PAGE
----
We’re really getting into ramps season here in Chicago and lucky me, I have a very good source for them. It’s all about being creative when you have a limited supply of seasonal ingredients which is why I came up with a very Chicago-themed post this week. German cheese representing part of the city’s immigrant history, beer from our favorite local brewer Begyle Brewing, and of course the plant Chicago was allegedly named after, ramps (see last year’s ramps post for the story). Ladies and gentlemen I give you: Chicago Beer Cheese!
Initially I thought there was no difference between pub cheese and beer cheese. They’re both spreadable cheese you’ll find in pretty much any gastropub these days. Well, for beer cheese you need beer. Duh. It appears pub cheese can use any kind of liquid and recipes for pub cheese seem to want to cook everything together then chill it. Beer cheese is basically grate cheese, add beer, and process. Simple enough.
The more surprising tid-bit I learned was beer cheese verges on special regional designation, kind of like Prosciutto. According to the interwebz beer cheese was invented in Kentucky and there’s a special Kentucky Beer Cheese. Who knew? (Um…Kentuckians, that’s who.) Of course, any Wisconsin roadside cheese shop worth its curds will have tubs of beer cheese too so I guess next to bourbon and Ashley Judd, beer cheese is probably one of Kentucky’s greatest exports. Depending of course on your opinion of Ashely Judd. So there you have it, Italy has Parmigiano-Reggiano and we have Kentucky Beer Cheese.
In order to differentiate my Chicago Beer Cheese from the Kentucky version I gastropubbed things up and used Tilsit cheese instead of cheddar and Begyle Brewing’s Tough Guy brown ale instead of lager. Tilsit is a semi-hard German cheese made from cow’s milk that has loads of small air pockets (more like cracks) and has a bit of sharpness to it. I’d say it kind of has the texture of Havarti with the sharpness of a cheddar but a little more on the pungent side. Kind of like ramps. According to Wikipedia it also goes well with dark beer so it seems I guessed right on using Begyle’s brown ale to make the beer cheese.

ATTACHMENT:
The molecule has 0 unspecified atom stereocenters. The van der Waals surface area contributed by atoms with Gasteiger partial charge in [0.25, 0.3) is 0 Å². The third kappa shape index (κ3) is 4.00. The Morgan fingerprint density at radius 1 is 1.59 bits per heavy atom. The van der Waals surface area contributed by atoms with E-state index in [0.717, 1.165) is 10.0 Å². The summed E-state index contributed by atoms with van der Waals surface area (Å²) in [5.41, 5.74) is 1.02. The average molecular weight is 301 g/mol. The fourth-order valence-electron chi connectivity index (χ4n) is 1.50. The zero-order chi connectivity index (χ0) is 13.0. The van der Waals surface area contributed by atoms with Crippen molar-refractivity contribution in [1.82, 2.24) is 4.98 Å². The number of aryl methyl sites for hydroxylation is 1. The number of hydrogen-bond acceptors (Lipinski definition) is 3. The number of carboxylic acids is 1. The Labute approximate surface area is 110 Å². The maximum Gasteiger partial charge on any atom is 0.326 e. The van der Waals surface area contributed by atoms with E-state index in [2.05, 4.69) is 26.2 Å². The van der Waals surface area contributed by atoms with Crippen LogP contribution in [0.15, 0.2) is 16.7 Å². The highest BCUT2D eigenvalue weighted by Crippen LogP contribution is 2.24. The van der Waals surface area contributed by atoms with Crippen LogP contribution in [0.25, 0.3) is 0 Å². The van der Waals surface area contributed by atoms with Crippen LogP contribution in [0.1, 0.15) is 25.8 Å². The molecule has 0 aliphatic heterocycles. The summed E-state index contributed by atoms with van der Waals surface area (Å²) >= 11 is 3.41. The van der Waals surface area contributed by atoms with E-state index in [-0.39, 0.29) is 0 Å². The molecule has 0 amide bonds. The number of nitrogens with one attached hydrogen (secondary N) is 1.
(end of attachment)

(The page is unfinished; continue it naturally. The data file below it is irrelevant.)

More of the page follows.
I was worried the brown ale would turn the white cheese into a rather unappetizing color but it did not. As you might imagine, the Spring Ramps Chicago Beer Cheese has a rather bold flavor. Not harsh, in fact the normally strong ramp taste is balanced nicely with this particular cheese. And a glass of Tough Guy. All I’m missing are some pretzels.
Chicago Beer Cheese (makes 1 ½ Cups)
- 6 oz flat beer (just leave it out in a glass overnight)
- ¾ lb shredded Tilsit cheese (or you own sharpish cheese, like cheddar)
- 4 Tbs diced ramps
- 1 tsp Spanish pimenton picante
- Salt and pepper to taste
Place the cheese, ramps, and pimenton in a food processor. Add the beer a little bit at a time and process until the cheese spread is smooth and to the desired consistency. It should be thick but not hard. Add salt and pepper to taste. Serve with pretzels, crackers, vegetables, and of course…beer.